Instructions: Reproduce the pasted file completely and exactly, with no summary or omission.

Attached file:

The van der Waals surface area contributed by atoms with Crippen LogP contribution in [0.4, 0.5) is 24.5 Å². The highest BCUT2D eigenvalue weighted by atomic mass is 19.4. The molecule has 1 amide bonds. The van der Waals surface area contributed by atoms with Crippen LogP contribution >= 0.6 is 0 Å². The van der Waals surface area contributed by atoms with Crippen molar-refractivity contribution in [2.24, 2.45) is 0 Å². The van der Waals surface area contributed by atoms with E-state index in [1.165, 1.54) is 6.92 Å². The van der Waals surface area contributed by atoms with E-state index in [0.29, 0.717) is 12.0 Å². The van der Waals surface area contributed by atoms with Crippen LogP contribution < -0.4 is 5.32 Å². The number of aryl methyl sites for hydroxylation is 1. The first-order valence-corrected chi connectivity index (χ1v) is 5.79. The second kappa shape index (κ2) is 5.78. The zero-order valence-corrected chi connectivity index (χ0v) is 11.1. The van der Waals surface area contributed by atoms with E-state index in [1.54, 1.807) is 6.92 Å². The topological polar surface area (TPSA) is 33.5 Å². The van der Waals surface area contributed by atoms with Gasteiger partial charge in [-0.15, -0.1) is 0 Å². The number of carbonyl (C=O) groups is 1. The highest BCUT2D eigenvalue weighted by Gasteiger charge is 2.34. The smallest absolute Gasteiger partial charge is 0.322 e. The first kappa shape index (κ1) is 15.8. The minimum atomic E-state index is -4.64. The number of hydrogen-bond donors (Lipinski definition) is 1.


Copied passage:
The van der Waals surface area contributed by atoms with Crippen LogP contribution in [0.4, 0.5) is 24.5 Å². The highest BCUT2D eigenvalue weighted by atomic mass is 19.4. The molecule has 1 amide bonds. The van der Waals surface area contributed by atoms with Crippen LogP contribution >= 0.6 is 0 Å². The van der Waals surface area contributed by atoms with Crippen molar-refractivity contribution in [2.24, 2.45) is 0 Å². The van der Waals surface area contributed by atoms with E-state index in [1.165, 1.54) is 6.92 Å². The van der Waals surface area contributed by atoms with E-state index in [0.29, 0.717) is 12.0 Å². The van der Waals surface area contributed by atoms with Crippen LogP contribution < -0.4 is 5.32 Å². The number of aryl methyl sites for hydroxylation is 1. The first-order valence-corrected chi connectivity index (χ1v) is 5.79. The second kappa shape index (κ2) is 5.78. The zero-order valence-corrected chi connectivity index (χ0v) is 11.1. The van der Waals surface area contributed by atoms with E-state index in [1.54, 1.807) is 6.92 Å². The topological polar surface area (TPSA) is 33.5 Å². The van der Waals surface area contributed by atoms with Gasteiger partial charge in [-0.15, -0.1) is 0 Å². The number of carbonyl (C=O) groups is 1. The highest BCUT2D eigenvalue weighted by Gasteiger charge is 2.34. The smallest absolute Gasteiger partial charge is 0.322 e. The first kappa shape index (κ1) is 15.8. The minimum atomic E-state index is -4.64. The number of hydrogen-bond donors (Lipinski definition) is 1.